Self and society
At one point in Pascal Boyer’s Minds Make Societies the author discusses that couples need to consistently show ‘honest, hard-to-fake signals of commitment’ in order to ensure that their relationship lasts in the long-term. Boyer, a psychologist who also studies anthropology, has offered compelling arguments on how self-perception is shaped by the ways other individuals recognise or see us through the lens of culture. He also evokes the image of the ‘hard-to-fake signal of commitment’ as a metaphor for how individuals demonstrate their need to belong to a collective effort that moves society forward.
Readers will be intrigued by his prosocial arguments about human behaviour, even if they have little interest in the chapters on organised religion or on family and kinship. Boyer describes the multiple hierarchies that make up the framework for how we understand society, with the help of research studies that emerged before him.
He also draws attention to how the individual is constantly evolving when they commit to making room for more members of society to thrive and succeed. An individual human being does not have to be perfect in order to be valued as having the potential for self-actualisation. We are not compelled to cooperate as a society unless we are reminded of the chances we have left to further increase our commitment toward bettering ourselves.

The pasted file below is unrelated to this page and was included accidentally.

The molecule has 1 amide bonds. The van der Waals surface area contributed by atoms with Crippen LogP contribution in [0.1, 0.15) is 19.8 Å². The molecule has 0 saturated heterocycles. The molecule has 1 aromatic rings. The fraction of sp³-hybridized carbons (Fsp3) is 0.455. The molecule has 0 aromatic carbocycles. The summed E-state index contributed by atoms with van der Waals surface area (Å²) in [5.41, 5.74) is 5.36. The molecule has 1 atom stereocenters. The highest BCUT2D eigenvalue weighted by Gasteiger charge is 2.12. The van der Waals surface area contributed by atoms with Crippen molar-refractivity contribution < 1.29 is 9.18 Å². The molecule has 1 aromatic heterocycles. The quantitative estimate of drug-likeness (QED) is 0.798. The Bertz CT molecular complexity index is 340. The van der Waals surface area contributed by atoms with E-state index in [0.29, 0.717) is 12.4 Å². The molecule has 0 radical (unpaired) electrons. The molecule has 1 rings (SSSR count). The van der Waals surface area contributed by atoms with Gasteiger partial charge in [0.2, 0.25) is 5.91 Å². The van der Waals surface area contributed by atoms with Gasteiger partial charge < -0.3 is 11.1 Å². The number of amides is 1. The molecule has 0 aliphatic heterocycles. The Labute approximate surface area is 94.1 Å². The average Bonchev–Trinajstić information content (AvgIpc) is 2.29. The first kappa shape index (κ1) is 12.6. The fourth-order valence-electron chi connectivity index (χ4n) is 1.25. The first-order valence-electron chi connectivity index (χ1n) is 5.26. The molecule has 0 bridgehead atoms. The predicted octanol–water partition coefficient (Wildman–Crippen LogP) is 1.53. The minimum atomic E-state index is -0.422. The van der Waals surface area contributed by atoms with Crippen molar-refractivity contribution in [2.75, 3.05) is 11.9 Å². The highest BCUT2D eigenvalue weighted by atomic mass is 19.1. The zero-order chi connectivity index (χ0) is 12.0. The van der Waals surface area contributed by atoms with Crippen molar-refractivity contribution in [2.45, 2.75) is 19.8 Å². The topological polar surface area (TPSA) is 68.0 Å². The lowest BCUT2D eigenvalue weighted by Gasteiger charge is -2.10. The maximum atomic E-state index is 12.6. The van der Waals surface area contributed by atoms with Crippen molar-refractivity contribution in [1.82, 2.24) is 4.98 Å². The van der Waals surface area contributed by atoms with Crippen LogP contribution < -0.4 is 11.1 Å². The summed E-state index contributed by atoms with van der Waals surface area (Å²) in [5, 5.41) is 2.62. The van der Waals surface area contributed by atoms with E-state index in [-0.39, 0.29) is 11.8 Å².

The chance to meet a more self-realised version of who we are as individuals in the future is too good a prospect to pass on. Who would want to miss out on an opportunity to meet themselves through the presence of others? We may not like how we are viewed from every angle by people different from us, and yet, as Boyer observes over the course of the book, we love a good mystery and choose to invite human difference into society as a way to better our commitment toward protecting the existence of the individual.
- Reviewed by Nirmala Jayaraman, who has a BA in cultural anthropology from Union College in New York
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